You would think Disney is tired of making their villains gay — newsflash: they’re not. Unfortunately, Disney is not the only one. Queer Coding occurs throughout the entertainment industry when characters display stereotypical gay signifiers that sub-textually tell audiences the character is queer without explicitly stating their sexuality. This phenomenon appears across several genres while perpetuating stereotypes, including the “Cross-dressing Killer” and the infamous “Gay Villain”. Once you’ve acknowledged these tropes, you will see them everywhere, from your favorite Disney original to the ever-terrifying psychological thriller. Don’t get me wrong, I appreciate animations like The Powerpuff Girls (1998) just as much as everyone else. Yet, that doesn’t change the representation of the antagonist, and literal demon, a character named HIM dressed in a pink tutu and thigh-high black heels. If that is not a clear demonstration of the demonization of queerness and its equation with villainy, I’m not sure what is.
The term Queer Coding originated in Vito Russo’s novel, The Celluloid Closet, which had portrayed queerness in film thus far. Queer Coding then experienced a resurgence with the institution of “Hay’s Code” or the “Motion Pictures Production Code” imposed in the mid-1930s as a type of self-censorship. Although it was not mandatory to abide by the rules, it was essential in gaining funding, praise, and base consideration within the entertainment industry. Several points within Hay’s Code included the prohibition of “sex perversion” and the preservation of “morally acceptable” actions and consequences. Although it was not explicitly stated (are we sensing a pattern yet?) this condemnation was against queerness.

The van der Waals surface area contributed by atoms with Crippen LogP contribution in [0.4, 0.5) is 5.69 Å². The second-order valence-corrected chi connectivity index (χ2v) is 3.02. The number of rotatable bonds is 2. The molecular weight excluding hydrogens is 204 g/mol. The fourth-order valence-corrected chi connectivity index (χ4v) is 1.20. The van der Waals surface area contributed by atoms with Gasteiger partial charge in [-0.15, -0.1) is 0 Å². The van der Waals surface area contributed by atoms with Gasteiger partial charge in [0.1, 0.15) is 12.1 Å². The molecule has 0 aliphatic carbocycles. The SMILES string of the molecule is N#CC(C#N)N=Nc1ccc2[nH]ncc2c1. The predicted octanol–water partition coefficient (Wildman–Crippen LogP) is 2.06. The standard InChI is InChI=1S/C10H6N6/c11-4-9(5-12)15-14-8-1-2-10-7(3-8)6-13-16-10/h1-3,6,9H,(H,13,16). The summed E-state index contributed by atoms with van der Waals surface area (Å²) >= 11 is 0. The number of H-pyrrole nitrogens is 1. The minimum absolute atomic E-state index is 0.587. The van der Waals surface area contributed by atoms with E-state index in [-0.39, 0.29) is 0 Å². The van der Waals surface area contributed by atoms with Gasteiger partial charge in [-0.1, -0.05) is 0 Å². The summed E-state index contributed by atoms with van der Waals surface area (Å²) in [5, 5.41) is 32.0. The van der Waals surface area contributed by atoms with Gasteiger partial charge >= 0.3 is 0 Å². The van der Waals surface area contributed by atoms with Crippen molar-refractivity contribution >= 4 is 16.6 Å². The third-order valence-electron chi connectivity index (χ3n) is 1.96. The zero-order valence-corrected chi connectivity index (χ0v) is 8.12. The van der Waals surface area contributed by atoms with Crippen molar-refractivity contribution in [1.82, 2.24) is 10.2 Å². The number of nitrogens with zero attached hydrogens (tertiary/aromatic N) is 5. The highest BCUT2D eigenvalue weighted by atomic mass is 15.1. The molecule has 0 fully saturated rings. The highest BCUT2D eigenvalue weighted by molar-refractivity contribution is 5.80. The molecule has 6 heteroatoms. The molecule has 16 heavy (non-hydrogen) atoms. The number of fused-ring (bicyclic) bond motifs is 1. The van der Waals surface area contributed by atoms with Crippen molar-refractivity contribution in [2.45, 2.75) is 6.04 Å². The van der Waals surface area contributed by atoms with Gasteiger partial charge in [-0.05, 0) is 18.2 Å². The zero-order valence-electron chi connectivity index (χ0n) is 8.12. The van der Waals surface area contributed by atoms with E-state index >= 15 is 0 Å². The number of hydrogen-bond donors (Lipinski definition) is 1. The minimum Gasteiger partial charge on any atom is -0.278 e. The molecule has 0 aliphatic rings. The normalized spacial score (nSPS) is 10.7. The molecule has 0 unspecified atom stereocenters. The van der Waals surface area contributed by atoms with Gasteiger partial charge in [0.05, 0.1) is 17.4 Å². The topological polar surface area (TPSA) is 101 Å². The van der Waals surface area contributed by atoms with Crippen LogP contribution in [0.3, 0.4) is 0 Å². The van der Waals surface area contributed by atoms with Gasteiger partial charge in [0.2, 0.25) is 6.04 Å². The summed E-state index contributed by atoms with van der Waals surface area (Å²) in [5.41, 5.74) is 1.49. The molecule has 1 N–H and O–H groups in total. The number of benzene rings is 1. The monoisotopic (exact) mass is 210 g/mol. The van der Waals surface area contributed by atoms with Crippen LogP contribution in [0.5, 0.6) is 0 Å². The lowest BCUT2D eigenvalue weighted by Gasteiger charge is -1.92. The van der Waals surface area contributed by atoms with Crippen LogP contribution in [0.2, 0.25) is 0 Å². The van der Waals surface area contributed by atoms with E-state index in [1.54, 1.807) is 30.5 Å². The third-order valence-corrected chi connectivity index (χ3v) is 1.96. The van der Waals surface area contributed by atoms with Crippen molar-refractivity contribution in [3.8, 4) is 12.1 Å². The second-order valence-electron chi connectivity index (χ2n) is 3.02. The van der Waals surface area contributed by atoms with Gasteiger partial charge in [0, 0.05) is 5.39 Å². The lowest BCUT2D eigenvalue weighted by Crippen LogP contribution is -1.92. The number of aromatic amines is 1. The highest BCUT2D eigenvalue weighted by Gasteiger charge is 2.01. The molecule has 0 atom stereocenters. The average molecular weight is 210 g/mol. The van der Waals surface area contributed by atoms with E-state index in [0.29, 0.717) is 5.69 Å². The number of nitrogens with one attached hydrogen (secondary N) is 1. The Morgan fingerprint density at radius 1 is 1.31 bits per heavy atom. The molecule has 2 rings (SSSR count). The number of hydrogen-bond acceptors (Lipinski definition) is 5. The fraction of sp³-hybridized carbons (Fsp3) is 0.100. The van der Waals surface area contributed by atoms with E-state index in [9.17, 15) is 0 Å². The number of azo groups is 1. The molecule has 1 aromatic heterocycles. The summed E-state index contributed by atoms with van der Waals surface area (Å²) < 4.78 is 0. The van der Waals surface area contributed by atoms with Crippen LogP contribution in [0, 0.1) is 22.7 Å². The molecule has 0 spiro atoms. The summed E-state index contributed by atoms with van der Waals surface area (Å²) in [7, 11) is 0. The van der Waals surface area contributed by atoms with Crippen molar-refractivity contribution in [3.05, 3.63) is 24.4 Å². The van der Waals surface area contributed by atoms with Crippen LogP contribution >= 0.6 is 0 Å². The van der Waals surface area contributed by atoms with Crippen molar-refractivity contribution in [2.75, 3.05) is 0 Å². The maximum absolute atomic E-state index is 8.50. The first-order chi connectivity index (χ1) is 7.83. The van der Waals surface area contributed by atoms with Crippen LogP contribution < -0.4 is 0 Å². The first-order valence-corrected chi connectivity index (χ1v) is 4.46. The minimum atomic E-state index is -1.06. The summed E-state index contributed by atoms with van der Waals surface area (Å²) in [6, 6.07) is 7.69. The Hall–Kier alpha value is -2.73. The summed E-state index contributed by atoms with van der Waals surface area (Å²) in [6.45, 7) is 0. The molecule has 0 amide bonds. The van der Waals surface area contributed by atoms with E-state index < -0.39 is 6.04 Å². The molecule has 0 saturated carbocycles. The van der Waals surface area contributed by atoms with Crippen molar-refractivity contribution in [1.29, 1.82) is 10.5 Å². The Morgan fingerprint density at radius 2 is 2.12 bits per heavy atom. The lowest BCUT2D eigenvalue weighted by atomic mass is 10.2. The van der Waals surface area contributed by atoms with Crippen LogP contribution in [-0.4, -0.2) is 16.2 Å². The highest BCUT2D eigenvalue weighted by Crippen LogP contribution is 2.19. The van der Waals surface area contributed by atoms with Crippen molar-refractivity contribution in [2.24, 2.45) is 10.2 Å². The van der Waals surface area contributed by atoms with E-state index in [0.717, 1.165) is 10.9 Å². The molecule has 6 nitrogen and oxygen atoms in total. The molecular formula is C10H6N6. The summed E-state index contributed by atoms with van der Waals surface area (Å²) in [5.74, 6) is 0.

As an effect of this, directors and writers had to find subtle ways to hint at queerness without confirming it. This sleight of hand led to the utilization of stereotypical queer stock characters. Originally, artists took back their power to include whoever they wanted, no matter their sexual orientation. However, from the usage of cliche character traits, queer coding created hollow shells of characters spouting tired one-liners and cliche interests rather than being fully functioning characters. Spanning from the effeminate Uncle to the sexually curious femme-fatal, Hollywood learned new ways to profit off queer characters without damaging their glistening reputations and sky-high pedestals that no brick could topple.
Queer Coding in Male Characters